The downside to reports is that they can be tedious to read, and they’re usually not as engaging as a presentation or something visual. In fact, UX researchers commonly complain that stakeholders either don’t read or remember much of the information in their reports.
"Decks have the easiest validation method because when you have everyone in the room, theoretically they're listening to you. That's a part of it. The other part of it is making sure the research is sticky. I've been doing this for 6 or 7 years and I don't think I've had a single project where I've presented the research report to an intimate team I've been working with for a while and say, 'Here are the top 3 takeaways, A, B and C.' I'm never surprised when 2 days later somebody basically re-asks the same research question. 'Hey, have we thought about A, B, and C?' And I said, 'Yeah, we just literally talked about this 2 days ago.'"
-Geoffrey Priester, UX Researcher @ Google
If you’re trying to persuade a large group of people that they should do away with New Feature X, making them all sit down and read a 20-page research report isn’t going to be the most effective way to do that. Especially if a large portion of the people in that group aren’t other researchers. If your stakeholders are designers or people who are more visual, then you should use a presentation.
Presentations are becoming increasingly popular in the UX community because they are engaging and make it easier to relay certain types of findings.. If you’re having trouble getting stakeholders to read your reports, it may be time to switch over to presentations.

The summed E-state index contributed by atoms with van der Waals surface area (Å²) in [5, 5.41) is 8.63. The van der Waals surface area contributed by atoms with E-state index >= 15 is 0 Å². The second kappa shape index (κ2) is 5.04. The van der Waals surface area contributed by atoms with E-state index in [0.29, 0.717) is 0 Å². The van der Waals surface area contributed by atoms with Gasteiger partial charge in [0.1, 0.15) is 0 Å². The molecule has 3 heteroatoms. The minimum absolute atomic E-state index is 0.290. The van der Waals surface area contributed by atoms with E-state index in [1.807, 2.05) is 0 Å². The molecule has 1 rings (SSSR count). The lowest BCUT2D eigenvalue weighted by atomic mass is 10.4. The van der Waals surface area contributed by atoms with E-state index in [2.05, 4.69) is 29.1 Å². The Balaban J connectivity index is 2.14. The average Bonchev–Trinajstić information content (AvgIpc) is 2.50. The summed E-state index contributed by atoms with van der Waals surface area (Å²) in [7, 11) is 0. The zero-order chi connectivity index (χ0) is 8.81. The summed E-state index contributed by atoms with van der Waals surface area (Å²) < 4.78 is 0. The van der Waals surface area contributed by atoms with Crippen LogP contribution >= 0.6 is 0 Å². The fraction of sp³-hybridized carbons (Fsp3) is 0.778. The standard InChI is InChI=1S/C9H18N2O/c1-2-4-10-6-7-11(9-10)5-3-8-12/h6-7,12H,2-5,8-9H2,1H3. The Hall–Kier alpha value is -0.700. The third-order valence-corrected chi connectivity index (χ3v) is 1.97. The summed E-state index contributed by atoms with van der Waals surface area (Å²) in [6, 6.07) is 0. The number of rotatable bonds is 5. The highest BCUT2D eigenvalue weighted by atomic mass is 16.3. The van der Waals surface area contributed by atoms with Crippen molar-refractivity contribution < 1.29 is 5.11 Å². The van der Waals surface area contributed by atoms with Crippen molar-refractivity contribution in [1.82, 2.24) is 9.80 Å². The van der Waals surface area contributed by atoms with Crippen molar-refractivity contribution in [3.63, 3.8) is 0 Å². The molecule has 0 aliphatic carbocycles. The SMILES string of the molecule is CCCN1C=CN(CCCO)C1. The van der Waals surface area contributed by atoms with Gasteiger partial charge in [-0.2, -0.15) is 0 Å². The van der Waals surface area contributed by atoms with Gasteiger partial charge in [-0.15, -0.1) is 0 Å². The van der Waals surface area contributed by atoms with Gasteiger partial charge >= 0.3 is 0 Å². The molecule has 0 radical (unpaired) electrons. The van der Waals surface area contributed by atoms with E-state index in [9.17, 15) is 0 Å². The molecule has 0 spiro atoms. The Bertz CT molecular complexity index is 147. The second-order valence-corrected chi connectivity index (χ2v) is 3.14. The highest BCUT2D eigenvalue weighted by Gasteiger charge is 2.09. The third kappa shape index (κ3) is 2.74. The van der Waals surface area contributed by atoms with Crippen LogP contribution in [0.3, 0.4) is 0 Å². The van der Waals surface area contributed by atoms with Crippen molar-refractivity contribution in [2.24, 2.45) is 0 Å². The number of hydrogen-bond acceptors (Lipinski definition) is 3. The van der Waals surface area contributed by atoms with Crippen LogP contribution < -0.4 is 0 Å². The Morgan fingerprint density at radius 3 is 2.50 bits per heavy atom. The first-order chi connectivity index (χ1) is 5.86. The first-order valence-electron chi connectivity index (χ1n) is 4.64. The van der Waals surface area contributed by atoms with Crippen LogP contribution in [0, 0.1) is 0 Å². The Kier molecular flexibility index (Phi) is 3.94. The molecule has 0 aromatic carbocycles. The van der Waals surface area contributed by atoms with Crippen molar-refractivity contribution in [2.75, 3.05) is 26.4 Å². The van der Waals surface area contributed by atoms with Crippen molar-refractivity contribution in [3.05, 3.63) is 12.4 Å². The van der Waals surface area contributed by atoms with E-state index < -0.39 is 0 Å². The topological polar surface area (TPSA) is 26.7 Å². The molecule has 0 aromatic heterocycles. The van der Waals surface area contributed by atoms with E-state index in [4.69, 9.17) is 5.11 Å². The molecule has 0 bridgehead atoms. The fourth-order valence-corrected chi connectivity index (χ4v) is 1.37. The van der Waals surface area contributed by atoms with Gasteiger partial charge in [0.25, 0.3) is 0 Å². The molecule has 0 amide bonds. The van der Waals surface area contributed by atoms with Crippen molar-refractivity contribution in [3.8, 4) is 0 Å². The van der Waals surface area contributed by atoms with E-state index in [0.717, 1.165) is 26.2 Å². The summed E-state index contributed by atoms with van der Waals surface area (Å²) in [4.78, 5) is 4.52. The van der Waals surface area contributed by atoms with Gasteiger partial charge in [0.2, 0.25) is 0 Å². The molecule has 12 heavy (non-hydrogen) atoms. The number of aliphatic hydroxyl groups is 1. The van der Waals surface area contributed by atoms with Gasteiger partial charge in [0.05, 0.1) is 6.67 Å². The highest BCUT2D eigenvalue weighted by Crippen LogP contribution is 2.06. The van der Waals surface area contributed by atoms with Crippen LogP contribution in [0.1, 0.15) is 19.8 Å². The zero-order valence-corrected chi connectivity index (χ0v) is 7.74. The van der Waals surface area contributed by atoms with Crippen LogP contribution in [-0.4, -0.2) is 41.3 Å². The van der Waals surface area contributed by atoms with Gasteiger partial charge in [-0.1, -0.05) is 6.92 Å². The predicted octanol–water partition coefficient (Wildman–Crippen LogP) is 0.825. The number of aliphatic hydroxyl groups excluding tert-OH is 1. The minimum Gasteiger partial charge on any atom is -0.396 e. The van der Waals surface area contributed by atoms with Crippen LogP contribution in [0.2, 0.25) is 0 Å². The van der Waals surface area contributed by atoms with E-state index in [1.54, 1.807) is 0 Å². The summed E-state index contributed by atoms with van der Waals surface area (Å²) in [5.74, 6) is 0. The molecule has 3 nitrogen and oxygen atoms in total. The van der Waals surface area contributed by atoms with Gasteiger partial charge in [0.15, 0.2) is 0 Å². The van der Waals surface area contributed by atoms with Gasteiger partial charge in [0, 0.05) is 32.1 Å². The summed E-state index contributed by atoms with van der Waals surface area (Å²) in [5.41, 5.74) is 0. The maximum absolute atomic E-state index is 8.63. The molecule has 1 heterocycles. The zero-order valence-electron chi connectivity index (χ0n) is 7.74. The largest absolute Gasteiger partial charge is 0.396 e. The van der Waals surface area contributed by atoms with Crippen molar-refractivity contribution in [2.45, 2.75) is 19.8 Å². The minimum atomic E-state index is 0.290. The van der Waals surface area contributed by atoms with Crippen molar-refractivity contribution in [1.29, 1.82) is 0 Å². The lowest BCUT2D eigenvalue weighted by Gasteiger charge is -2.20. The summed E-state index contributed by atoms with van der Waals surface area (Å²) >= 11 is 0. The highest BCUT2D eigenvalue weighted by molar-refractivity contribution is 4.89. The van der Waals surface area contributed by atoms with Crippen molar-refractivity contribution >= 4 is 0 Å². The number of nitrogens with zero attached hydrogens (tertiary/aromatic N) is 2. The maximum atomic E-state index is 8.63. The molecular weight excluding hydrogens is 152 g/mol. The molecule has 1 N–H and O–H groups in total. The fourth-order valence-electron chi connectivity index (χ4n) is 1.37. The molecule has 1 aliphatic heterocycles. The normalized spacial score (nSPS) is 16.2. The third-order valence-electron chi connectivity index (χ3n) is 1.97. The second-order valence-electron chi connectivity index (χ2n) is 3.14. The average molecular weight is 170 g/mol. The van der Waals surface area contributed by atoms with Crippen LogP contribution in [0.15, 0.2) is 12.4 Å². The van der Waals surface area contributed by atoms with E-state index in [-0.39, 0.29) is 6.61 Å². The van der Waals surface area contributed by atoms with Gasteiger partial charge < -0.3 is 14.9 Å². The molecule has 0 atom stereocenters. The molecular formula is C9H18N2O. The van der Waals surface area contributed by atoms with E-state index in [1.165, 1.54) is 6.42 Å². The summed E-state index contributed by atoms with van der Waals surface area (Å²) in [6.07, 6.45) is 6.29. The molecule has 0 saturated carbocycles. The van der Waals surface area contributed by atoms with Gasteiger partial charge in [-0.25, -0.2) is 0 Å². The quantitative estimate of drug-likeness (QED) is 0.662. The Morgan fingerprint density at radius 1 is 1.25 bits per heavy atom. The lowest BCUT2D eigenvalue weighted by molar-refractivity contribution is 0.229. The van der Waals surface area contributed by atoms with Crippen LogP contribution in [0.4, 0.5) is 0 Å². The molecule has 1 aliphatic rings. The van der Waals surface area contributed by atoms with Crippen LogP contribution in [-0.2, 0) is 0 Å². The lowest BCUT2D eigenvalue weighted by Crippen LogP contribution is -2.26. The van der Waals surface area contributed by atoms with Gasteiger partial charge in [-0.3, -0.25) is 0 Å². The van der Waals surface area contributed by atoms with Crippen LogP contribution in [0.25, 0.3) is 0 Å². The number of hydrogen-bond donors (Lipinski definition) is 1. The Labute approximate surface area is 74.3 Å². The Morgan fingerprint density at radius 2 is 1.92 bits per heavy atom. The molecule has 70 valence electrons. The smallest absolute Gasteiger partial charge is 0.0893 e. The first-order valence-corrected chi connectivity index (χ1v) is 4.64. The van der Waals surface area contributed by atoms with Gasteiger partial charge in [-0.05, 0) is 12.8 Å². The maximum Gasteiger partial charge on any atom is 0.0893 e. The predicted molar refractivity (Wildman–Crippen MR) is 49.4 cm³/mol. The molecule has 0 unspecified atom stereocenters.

Presentations force researchers to be concise and curate the deliverable to only the findings that really matter. Many stakeholders,, like product managers and designers for instance, may not need or want to know everything about the study and how it was conducted. In fact, if you try to walk them through every last detail, chances are you’re going to lose their attention.
For those that might get lost in the weeds reading a report, create a presentation that just focuses on the key information such as the problem, supporting data, and recommended solutions for only those problems related to the research objectives. They will likely retain the information a lot better this way than they would by reading an extensive report.
So, when it comes to whether you should create a report or a presentation—we say do both! Making the information available in both formats will ensure different types of audiences and people can access your findings. And even if the presentation works best for communicating the information, it’s often helpful to have a more detailed report available for you and your team-members to reference, and for the company to have on file.
Now that you know how to choose between a report and a presentation, it’s time to actually create the deliverable itself!
To create a successful report, you’ll want to craft a thorough document that’s also easy to navigate. Fortunately, the usability community has a common industry format (CIF) for user research reports that covers everything you’d need to include in a formal CIF report. You can read the CIF below, and download the actual document here.